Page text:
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Jacques Nasser
CEO of Ford Motor Company
Live Web cast July 27, 2000, 1 p.m. ET

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Jacques Nasser
Jacques Nasser, CEO of Ford Motor Company, owns his own crash helmet. Given the rate he's driving the company in new directions, he may well need it. With some bold moves, Nasser is trying to accelerate Ford into the digital consumer age as soon as possible.

Since he became president and CEO on January 1, 1999, Nasser has brought in new people, new philosophies, and new technologies to assure the company's success in the "new economy." As he explains it, "Ford Motor Company's vision is to become the world's leading consumer company...This represents a subtle but very significant change from our past aspiration of being the world's leading automotive company."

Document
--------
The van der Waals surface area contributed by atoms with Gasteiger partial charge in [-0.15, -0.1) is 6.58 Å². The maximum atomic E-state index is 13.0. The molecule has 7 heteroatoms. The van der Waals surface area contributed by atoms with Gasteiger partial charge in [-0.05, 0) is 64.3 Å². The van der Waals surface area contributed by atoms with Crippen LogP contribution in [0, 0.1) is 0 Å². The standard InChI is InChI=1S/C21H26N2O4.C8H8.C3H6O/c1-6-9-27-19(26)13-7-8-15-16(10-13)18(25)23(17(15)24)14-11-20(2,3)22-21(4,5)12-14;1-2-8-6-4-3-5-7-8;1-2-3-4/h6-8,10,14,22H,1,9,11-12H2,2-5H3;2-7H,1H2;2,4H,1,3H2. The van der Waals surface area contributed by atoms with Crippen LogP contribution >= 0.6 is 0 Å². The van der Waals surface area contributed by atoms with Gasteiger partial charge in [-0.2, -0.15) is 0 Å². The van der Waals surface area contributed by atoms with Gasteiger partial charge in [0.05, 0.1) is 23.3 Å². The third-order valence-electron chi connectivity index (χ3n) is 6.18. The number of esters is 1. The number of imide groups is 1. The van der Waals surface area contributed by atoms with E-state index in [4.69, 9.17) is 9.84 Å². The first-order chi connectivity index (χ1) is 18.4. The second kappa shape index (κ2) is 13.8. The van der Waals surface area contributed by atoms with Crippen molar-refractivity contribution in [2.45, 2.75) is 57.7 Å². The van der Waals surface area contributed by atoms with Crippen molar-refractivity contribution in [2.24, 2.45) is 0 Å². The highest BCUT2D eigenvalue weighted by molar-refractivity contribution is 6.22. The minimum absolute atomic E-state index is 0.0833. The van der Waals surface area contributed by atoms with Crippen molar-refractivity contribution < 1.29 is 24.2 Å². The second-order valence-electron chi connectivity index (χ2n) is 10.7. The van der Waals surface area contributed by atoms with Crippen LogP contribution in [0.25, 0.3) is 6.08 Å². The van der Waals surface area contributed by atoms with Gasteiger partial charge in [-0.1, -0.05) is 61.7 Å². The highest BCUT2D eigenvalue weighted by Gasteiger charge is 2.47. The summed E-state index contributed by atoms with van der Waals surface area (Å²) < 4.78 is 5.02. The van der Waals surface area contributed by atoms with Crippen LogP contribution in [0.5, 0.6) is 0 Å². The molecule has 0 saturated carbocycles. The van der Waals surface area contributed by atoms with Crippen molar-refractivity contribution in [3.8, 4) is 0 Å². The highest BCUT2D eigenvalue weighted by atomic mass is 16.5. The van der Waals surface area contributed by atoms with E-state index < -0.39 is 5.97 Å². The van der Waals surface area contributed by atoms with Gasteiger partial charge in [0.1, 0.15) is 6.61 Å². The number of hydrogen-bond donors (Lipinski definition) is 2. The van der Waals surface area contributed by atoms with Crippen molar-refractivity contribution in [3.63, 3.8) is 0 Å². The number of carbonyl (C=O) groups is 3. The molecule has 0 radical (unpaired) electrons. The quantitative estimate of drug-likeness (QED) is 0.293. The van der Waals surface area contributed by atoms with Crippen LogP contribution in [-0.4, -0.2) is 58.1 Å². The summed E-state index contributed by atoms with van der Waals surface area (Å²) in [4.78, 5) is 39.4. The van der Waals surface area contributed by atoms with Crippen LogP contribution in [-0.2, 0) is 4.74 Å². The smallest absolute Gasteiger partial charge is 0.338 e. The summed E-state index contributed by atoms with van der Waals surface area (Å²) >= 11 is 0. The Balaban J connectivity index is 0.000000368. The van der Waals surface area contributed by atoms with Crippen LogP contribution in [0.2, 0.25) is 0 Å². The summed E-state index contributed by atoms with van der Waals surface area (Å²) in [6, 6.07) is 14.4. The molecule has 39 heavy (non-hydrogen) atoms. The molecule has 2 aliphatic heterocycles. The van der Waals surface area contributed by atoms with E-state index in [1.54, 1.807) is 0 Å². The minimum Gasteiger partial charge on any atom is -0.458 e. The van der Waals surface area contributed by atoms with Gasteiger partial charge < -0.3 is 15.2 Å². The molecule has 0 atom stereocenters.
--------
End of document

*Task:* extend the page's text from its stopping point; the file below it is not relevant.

Make no mistake, Ford is still a huge car company with 370,000 employees in 200 countries, sales and revenues of $143 billion in 1998 and record earnings of $6.6 billion that year. In 1999, Nasser was voted Automobile Industries Man of the Year.

Nasser was born in Lebanon, but when he was still a toddler his parents emigrated to Australia. He started his career with Ford there in 1968 as a financial analyst. In the last three decades has worked in Asia, Latin America, and South Africa. He hopes to pass General Motors and make Ford the number one car company in the world. In pursuit of that goal, Ford has acquired Jaguar, Land Rover, and most recently Volvo.

Henry Ford started the car company in 1903 with 11 associates and $28,000. They sold their first car to Dr. E. Pfenning of Chicago. Almost a century later, Jac Nasser is trying to refocus the company on consumers like Dr. Pfenning. He's not afraid to break with the past to do so.

As he said in a speech to stockholders last year, "While we honor our traditions, we are not bound by them. The energy and ambition of the Ford team to create new ways is almost limitless." As long as they keep their eyes on the road and their hands on the wheel.

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